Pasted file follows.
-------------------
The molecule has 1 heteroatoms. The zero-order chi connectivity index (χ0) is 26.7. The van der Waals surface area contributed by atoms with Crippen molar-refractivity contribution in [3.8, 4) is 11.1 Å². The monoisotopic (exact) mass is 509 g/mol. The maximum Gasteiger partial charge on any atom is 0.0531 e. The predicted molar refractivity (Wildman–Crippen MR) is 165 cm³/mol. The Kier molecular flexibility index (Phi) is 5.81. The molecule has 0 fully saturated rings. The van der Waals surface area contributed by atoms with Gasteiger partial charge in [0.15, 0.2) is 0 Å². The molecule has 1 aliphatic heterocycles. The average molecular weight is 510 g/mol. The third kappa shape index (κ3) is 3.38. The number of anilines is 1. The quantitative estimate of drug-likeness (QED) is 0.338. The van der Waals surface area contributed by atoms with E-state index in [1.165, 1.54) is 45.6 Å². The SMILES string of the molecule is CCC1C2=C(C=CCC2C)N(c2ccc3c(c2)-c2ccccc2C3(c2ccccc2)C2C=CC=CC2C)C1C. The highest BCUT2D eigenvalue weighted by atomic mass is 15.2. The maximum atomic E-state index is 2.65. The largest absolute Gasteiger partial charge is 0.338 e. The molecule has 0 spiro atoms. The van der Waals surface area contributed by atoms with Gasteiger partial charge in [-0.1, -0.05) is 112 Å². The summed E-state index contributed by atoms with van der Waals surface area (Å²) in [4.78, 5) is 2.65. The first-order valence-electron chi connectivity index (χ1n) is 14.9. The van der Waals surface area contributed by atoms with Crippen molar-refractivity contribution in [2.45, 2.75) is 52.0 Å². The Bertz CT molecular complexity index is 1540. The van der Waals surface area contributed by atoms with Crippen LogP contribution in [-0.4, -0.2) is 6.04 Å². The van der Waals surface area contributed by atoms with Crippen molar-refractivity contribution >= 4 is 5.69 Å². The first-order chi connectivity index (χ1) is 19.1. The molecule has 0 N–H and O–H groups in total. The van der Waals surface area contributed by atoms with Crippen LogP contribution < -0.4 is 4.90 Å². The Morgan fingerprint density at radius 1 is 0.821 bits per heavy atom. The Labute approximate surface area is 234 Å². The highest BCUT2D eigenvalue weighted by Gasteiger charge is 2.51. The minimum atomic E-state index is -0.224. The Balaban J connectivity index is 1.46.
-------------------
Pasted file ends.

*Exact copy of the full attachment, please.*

The molecule has 1 heteroatoms. The zero-order chi connectivity index (χ0) is 26.7. The van der Waals surface area contributed by atoms with Crippen molar-refractivity contribution in [3.8, 4) is 11.1 Å². The monoisotopic (exact) mass is 509 g/mol. The maximum Gasteiger partial charge on any atom is 0.0531 e. The predicted molar refractivity (Wildman–Crippen MR) is 165 cm³/mol. The Kier molecular flexibility index (Phi) is 5.81. The molecule has 0 fully saturated rings. The van der Waals surface area contributed by atoms with Gasteiger partial charge in [0.15, 0.2) is 0 Å². The molecule has 1 aliphatic heterocycles. The average molecular weight is 510 g/mol. The third kappa shape index (κ3) is 3.38. The number of anilines is 1. The quantitative estimate of drug-likeness (QED) is 0.338. The van der Waals surface area contributed by atoms with E-state index in [1.165, 1.54) is 45.6 Å². The SMILES string of the molecule is CCC1C2=C(C=CCC2C)N(c2ccc3c(c2)-c2ccccc2C3(c2ccccc2)C2C=CC=CC2C)C1C. The highest BCUT2D eigenvalue weighted by atomic mass is 15.2. The maximum atomic E-state index is 2.65. The largest absolute Gasteiger partial charge is 0.338 e. The molecule has 0 spiro atoms. The van der Waals surface area contributed by atoms with Gasteiger partial charge in [-0.1, -0.05) is 112 Å². The summed E-state index contributed by atoms with van der Waals surface area (Å²) in [4.78, 5) is 2.65. The first-order valence-electron chi connectivity index (χ1n) is 14.9. The van der Waals surface area contributed by atoms with Crippen molar-refractivity contribution in [2.45, 2.75) is 52.0 Å². The Bertz CT molecular complexity index is 1540. The van der Waals surface area contributed by atoms with Crippen LogP contribution in [-0.4, -0.2) is 6.04 Å². The van der Waals surface area contributed by atoms with Crippen molar-refractivity contribution >= 4 is 5.69 Å². The first-order chi connectivity index (χ1) is 19.1. The molecule has 0 N–H and O–H groups in total. The van der Waals surface area contributed by atoms with Crippen LogP contribution < -0.4 is 4.90 Å². The Morgan fingerprint density at radius 1 is 0.821 bits per heavy atom. The Labute approximate surface area is 234 Å². The highest BCUT2D eigenvalue weighted by Gasteiger charge is 2.51. The minimum atomic E-state index is -0.224. The Balaban J connectivity index is 1.46.